A recent report commissioned by McDonald’s UK revealed that soft skills contributes to 6.5% of the UK economy per year, with Gross Value Added to the equivalent of £88 billion. Producers of the report estimate that within the next five years, this figure will increase to £109 billion.
The research highlighted that employers rated soft skills above academic qualifications with 97% believing that these skills are important to current business success. Worryingly, 75% of these employers say that they consider there to be a soft skills deficit within the current UK workforce.
Employee results supported this concern as it was revealed that 54% of employees said that they have never included soft skills on their CV and one in five felt that they would be uncomfortable with discussing their soft skills with an employer.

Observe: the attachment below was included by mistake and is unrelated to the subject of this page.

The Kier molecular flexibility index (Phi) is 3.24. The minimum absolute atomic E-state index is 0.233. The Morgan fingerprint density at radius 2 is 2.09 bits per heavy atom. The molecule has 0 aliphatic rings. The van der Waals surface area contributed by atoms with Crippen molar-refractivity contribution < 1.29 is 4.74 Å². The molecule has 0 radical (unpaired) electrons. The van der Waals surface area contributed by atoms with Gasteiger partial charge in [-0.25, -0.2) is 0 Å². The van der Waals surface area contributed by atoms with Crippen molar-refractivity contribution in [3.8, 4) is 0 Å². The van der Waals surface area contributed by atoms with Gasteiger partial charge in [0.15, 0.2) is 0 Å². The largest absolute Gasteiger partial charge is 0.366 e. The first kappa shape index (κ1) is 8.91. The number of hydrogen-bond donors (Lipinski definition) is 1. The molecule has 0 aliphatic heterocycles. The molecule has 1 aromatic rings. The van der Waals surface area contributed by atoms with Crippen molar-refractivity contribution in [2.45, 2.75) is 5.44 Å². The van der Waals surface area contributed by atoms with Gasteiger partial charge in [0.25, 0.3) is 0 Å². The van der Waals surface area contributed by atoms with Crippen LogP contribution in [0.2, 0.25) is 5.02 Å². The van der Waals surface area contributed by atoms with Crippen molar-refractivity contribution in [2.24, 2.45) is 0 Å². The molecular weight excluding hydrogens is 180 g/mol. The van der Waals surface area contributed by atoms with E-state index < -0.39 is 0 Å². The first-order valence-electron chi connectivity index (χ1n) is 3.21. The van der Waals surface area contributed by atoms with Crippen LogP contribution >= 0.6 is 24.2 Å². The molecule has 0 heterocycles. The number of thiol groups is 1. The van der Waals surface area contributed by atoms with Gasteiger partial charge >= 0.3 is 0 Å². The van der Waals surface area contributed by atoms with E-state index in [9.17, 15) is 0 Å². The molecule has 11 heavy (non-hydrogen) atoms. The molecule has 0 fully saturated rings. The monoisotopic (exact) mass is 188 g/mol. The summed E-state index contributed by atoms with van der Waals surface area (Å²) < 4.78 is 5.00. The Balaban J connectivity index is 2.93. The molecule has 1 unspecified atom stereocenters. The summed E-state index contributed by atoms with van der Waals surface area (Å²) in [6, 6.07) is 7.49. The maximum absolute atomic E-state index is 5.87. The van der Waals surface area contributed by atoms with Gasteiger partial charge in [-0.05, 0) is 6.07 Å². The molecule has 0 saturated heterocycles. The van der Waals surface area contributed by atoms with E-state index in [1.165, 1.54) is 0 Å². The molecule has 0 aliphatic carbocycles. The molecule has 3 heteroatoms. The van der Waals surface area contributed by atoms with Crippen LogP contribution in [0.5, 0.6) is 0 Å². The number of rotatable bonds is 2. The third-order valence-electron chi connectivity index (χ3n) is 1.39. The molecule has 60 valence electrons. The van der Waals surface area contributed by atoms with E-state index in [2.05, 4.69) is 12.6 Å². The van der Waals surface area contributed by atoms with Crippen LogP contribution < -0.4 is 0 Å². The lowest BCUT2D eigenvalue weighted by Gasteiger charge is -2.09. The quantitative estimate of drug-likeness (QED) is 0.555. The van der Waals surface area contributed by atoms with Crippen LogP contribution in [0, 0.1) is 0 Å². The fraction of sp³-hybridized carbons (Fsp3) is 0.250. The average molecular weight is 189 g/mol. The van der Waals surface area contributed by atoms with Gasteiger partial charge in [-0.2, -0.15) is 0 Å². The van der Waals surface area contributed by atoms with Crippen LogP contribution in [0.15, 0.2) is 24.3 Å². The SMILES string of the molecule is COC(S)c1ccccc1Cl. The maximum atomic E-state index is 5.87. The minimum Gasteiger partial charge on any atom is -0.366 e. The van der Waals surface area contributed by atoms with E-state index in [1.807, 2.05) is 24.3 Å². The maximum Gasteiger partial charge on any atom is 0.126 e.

With research highlighting warning signs that educators, government and employers are not sufficiently supporting soft skills, it is estimated by economists that by 2020 over half a million workers from across all industries will be held back by their lack of soft skills.
This is particularly pertinent to our profession as project professionals are expected to have a balance of both hard and soft skills.
McDonald’s joins forces with leading organisations and James Caan CBE to bring together academics, businesses, policy experts, trade associations and campaign groups as part of a three month consultation. The focus will be on new ways to improve and recognise soft skills with results being published later in the year together with recommendations to improve, promote and support soft skills in the workplace.
At our 2014 conference, Eddie Obeng discussed how project managers need to rebalance hard vs soft skills in order to find new ways to work collaboratively and effectively, highlighting recognition of soft skill development within the industry.